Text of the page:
It cannot survive frost and should be taken indoors on nights colder than 40°F (4°C). Also, it will suffer at temperatures around 100°F (38°C) and should be placed in shade or taken indoors.
If you live in hardiness zone 11 or higher, Pilea peperomioides can be kept outside all year. However, the plant is very good at spreading. Take care to ensure it does not invade unwanted areas.
Additionally, keep plants away from drafty areas. Consistent cold air can dry out leaves and cause wilting.
Pilea peperomioides will do the best in drier environments. It does not have any specific humidity requirements either but avoid keeping it in super damp or dry areas.
Allow the soil of the plant to dry out between waterings. Specifically, let the top 2-3 inches (5-8 centimeters) of the soil dry.
Never let the plant sit in water as roots will start to rot. Make sure there are drainage holes for excess water to escape.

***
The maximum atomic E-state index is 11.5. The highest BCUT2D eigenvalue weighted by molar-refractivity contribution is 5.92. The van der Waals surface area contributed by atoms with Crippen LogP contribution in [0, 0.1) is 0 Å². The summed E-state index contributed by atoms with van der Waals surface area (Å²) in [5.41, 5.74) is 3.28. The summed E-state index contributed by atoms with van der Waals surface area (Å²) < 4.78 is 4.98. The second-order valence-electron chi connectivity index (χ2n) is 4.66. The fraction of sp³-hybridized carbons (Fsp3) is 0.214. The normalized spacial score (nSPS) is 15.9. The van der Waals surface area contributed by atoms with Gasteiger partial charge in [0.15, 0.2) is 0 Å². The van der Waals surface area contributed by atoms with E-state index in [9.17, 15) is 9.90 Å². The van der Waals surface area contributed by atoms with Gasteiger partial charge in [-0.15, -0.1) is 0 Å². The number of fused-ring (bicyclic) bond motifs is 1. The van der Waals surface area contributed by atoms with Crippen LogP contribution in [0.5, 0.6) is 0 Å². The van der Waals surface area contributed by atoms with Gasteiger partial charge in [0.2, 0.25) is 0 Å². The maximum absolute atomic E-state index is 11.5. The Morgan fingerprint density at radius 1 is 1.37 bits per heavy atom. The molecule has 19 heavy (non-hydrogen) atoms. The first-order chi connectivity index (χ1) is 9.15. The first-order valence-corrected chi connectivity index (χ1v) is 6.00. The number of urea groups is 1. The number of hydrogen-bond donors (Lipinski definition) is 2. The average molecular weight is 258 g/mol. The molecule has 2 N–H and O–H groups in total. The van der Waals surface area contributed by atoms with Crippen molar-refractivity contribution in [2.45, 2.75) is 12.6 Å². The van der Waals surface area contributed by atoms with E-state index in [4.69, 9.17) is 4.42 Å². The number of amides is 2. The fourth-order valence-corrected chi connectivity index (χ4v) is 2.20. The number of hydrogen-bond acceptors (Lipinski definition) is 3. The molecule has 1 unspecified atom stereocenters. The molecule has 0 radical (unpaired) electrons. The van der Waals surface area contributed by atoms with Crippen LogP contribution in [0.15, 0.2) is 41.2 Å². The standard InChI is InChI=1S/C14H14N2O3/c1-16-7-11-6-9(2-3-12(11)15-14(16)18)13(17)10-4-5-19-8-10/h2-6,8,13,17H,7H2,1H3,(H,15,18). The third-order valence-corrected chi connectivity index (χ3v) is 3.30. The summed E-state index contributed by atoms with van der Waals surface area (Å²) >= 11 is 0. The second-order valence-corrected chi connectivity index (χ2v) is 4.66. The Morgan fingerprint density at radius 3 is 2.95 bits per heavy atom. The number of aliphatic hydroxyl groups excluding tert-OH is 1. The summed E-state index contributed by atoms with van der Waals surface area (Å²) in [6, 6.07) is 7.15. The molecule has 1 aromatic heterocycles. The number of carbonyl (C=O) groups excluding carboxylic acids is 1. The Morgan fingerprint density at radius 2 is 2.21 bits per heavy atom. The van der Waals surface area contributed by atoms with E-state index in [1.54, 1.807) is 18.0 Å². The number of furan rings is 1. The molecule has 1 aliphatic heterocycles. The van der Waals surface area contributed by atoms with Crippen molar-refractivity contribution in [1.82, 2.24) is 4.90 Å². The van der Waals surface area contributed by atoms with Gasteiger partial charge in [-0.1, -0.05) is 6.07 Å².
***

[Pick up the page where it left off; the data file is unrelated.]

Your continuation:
As a general rule, water Chinese money plants once every one or two weeks. This is enough time to let the soil dry out between watering.
During summer and hot weather, the plant will require more water. It can be watered slightly less during winter.
Yellow, spotty, or drooping leaves are a sign that the plant needs more water. More consistent watering will reverse the effects and prompt new growth.
Similar to most house plants, the Chinese money plant prefers bright, indirect sunlight.
However, too much sunlight will cause the leaves to burn while too little light results in long stems and curling leaves.